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As Migrants Pack Police Stations And More Arrive, Exhausted Volunteers Say The City Needs A Better Plan

Volunteers and a North Side alderwoman suggested the city use larger locations to house migrants, saying conditions are abysmal in police stations and other neighborhood spots.

A resident donates clothes to Venezuelan migrants, like Ivo Brandelli (center), who are waiting for shelter at the 16th Chicago Police District station in Jefferson Park on May 2, 2023.
Colin Boyle/Block Club Chicago
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CHICAGO — Migrants temporarily living inside Chicago’s police stations have relied on the kindness of volunteers for clothing, food and transportation as they wait for more permanent shelter.

One mutual aid group with more than 100 members, dubbed the Chicago Volunteer Police Station Response Team, is active at the 13 stations where the most migrant families have been staying. The group is one of several that have brought homemade meals, extra clothing, bedding and medical assistance to families sleeping on floors and benches.

Now, the volunteers have sent a letter to alderpeople demanding City Council “relieve us from the overwhelming work we have been doing in the absence of city, state and federal resources” and provide meals, medical assistance and transportation to shower facilities for migrants as necessary. They sent the letter Wednesday.

The group is also calling on the city to open more appropriate locations for migrants for short-term stays. The city is converting Brands Park fieldhouse at 3285 N. Elston Ave. into a shelter, but volunteers said the city’s response is too slow and not keeping pace with the arrivals.

“We see the work you’re doing and thank you for ramping up efforts to meet and try to address these issues, but as each day passes and more people arrive, us volunteers are the ones feeling the strain — we are tired, we are running out of our own money, and we are incredibly worried about what’s to come unless we see major developments from our government now,” volunteers wrote in the letter.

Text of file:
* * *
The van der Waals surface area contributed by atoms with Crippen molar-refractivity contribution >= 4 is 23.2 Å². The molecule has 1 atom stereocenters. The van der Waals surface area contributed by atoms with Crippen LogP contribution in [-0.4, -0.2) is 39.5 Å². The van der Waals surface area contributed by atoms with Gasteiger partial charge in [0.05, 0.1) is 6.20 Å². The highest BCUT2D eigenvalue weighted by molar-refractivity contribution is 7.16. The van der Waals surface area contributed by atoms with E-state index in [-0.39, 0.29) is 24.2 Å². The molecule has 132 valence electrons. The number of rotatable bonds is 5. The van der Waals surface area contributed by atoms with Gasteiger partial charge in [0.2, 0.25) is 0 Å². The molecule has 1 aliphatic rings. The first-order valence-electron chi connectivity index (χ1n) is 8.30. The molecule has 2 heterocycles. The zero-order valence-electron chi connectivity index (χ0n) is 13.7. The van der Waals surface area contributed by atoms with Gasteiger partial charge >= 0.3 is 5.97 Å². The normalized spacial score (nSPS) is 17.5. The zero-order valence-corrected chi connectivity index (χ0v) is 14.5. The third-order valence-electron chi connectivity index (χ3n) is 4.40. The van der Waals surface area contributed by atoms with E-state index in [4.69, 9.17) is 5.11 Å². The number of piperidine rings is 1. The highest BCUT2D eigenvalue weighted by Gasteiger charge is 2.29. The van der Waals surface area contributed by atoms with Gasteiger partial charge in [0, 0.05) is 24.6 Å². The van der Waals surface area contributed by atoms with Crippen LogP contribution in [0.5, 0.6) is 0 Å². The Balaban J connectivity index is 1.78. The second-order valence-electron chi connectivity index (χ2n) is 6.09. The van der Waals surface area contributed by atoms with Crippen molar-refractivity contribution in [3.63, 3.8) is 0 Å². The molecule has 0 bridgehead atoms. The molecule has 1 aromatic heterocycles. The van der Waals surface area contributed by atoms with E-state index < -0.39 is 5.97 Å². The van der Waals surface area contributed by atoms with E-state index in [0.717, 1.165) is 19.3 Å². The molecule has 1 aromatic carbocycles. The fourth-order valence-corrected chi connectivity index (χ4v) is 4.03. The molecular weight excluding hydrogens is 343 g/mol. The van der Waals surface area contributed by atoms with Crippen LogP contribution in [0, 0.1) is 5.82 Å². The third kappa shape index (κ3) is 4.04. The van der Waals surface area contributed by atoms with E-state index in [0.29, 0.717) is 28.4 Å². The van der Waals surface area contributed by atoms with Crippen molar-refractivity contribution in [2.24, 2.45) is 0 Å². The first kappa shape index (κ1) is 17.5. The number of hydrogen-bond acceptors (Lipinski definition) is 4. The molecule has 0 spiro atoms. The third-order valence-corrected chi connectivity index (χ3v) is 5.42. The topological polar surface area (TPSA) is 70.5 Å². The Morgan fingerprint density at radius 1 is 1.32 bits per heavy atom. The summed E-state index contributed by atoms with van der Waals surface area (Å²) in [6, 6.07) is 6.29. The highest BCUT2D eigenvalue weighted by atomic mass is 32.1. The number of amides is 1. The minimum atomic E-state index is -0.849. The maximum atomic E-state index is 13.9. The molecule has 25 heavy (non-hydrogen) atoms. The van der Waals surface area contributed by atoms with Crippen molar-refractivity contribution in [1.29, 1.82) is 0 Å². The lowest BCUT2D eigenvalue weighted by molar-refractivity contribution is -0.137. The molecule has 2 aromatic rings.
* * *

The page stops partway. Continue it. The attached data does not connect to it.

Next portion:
RELATED: As Migrants Wait For Shelter Openings At Police Station, Northwest Side Neighbors Flock To Help

More than 8,000 migrants have been sent to Chicago since late August — and officials have said the number of people coming has jumped in recent weeks, leading to the struggle for shelter. But they expect even more people to arrive in the days ahead.

Heather Kofke-Egger, who co-signed the letter as a volunteer with the group helping at the 25th Police District, said the group wants to see more local legislation that can address the issue.

“We want aldermen to push harder for federal and state funding and pass local legislation that addresses these needs to redirect budget and mitigate this humanitarian crisis,” Kofke-Egger said.

Credit: Colin Boyle/Block Club Chicago
Charlotte Chirino, 5, plays with Avril Brandelli, 7, at the 16th Chicago Police District station in Jefferson Park on May 2, 2023, where more than 10 migrants have been waiting there for shelter.